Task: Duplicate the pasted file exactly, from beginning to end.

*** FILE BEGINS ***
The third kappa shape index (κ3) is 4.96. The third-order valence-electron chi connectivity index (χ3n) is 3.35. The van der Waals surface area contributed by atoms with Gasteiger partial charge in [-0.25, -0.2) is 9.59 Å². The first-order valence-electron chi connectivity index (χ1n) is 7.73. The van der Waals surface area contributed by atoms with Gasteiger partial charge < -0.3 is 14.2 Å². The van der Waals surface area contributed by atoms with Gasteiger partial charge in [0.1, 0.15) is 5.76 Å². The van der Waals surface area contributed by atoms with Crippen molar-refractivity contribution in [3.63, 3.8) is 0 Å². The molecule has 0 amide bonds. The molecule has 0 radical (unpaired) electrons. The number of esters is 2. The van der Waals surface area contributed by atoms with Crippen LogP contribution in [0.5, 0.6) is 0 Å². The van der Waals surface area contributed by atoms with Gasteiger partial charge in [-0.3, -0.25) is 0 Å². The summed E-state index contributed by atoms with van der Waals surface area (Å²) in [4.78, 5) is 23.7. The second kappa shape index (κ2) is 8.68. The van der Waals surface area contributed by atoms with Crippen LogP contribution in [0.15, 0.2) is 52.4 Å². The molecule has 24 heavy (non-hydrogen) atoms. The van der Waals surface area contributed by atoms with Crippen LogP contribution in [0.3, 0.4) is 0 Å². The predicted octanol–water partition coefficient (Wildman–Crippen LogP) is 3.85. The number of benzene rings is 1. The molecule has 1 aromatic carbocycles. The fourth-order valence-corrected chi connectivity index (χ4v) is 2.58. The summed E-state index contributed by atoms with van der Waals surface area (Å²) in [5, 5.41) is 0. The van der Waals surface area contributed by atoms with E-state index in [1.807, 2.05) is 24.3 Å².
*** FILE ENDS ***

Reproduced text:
The third kappa shape index (κ3) is 4.96. The third-order valence-electron chi connectivity index (χ3n) is 3.35. The van der Waals surface area contributed by atoms with Gasteiger partial charge in [-0.25, -0.2) is 9.59 Å². The first-order valence-electron chi connectivity index (χ1n) is 7.73. The van der Waals surface area contributed by atoms with Gasteiger partial charge < -0.3 is 14.2 Å². The van der Waals surface area contributed by atoms with Gasteiger partial charge in [0.1, 0.15) is 5.76 Å². The van der Waals surface area contributed by atoms with Crippen molar-refractivity contribution in [3.63, 3.8) is 0 Å². The molecule has 0 amide bonds. The molecule has 0 radical (unpaired) electrons. The number of esters is 2. The van der Waals surface area contributed by atoms with Crippen LogP contribution in [0.5, 0.6) is 0 Å². The van der Waals surface area contributed by atoms with Gasteiger partial charge in [-0.3, -0.25) is 0 Å². The summed E-state index contributed by atoms with van der Waals surface area (Å²) in [4.78, 5) is 23.7. The second kappa shape index (κ2) is 8.68. The van der Waals surface area contributed by atoms with Crippen LogP contribution in [0.15, 0.2) is 52.4 Å². The molecule has 24 heavy (non-hydrogen) atoms. The van der Waals surface area contributed by atoms with Crippen LogP contribution in [0.3, 0.4) is 0 Å². The predicted octanol–water partition coefficient (Wildman–Crippen LogP) is 3.85. The number of benzene rings is 1. The molecule has 1 aromatic carbocycles. The fourth-order valence-corrected chi connectivity index (χ4v) is 2.58. The summed E-state index contributed by atoms with van der Waals surface area (Å²) in [5, 5.41) is 0. The van der Waals surface area contributed by atoms with E-state index in [1.807, 2.05) is 24.3 Å².